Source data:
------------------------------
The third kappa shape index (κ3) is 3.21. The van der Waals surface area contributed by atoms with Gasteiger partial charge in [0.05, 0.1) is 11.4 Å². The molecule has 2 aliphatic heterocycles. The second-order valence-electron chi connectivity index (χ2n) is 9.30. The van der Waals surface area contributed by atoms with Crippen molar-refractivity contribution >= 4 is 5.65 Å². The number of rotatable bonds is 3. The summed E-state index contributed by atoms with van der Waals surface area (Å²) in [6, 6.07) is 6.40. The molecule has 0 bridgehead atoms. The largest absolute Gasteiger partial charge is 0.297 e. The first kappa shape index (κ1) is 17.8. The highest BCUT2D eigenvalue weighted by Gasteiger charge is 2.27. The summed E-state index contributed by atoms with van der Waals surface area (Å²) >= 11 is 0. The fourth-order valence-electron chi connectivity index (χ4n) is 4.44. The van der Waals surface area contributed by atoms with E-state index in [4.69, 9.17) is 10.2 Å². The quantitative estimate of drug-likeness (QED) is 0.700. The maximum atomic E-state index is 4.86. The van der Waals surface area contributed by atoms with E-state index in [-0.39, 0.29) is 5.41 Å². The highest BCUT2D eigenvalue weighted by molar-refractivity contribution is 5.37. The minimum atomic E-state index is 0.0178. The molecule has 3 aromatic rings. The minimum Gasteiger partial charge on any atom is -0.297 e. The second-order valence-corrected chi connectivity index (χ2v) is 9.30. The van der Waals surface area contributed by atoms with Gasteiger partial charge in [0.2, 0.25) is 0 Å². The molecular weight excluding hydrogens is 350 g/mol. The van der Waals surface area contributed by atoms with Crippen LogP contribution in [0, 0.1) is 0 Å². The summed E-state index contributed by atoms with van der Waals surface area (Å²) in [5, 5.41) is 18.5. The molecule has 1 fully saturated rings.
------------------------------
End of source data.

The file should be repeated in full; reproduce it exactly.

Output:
The third kappa shape index (κ3) is 3.21. The van der Waals surface area contributed by atoms with Gasteiger partial charge in [0.05, 0.1) is 11.4 Å². The molecule has 2 aliphatic heterocycles. The second-order valence-electron chi connectivity index (χ2n) is 9.30. The van der Waals surface area contributed by atoms with Crippen molar-refractivity contribution >= 4 is 5.65 Å². The number of rotatable bonds is 3. The summed E-state index contributed by atoms with van der Waals surface area (Å²) in [6, 6.07) is 6.40. The molecule has 0 bridgehead atoms. The largest absolute Gasteiger partial charge is 0.297 e. The first kappa shape index (κ1) is 17.8. The highest BCUT2D eigenvalue weighted by Gasteiger charge is 2.27. The summed E-state index contributed by atoms with van der Waals surface area (Å²) >= 11 is 0. The fourth-order valence-electron chi connectivity index (χ4n) is 4.44. The van der Waals surface area contributed by atoms with E-state index in [4.69, 9.17) is 10.2 Å². The quantitative estimate of drug-likeness (QED) is 0.700. The maximum atomic E-state index is 4.86. The van der Waals surface area contributed by atoms with E-state index in [-0.39, 0.29) is 5.41 Å². The highest BCUT2D eigenvalue weighted by molar-refractivity contribution is 5.37. The minimum atomic E-state index is 0.0178. The molecule has 3 aromatic rings. The minimum Gasteiger partial charge on any atom is -0.297 e. The second-order valence-corrected chi connectivity index (χ2v) is 9.30. The van der Waals surface area contributed by atoms with Gasteiger partial charge in [0.2, 0.25) is 0 Å². The molecular weight excluding hydrogens is 350 g/mol. The van der Waals surface area contributed by atoms with Crippen LogP contribution in [0, 0.1) is 0 Å². The summed E-state index contributed by atoms with van der Waals surface area (Å²) in [5, 5.41) is 18.5. The molecule has 1 fully saturated rings.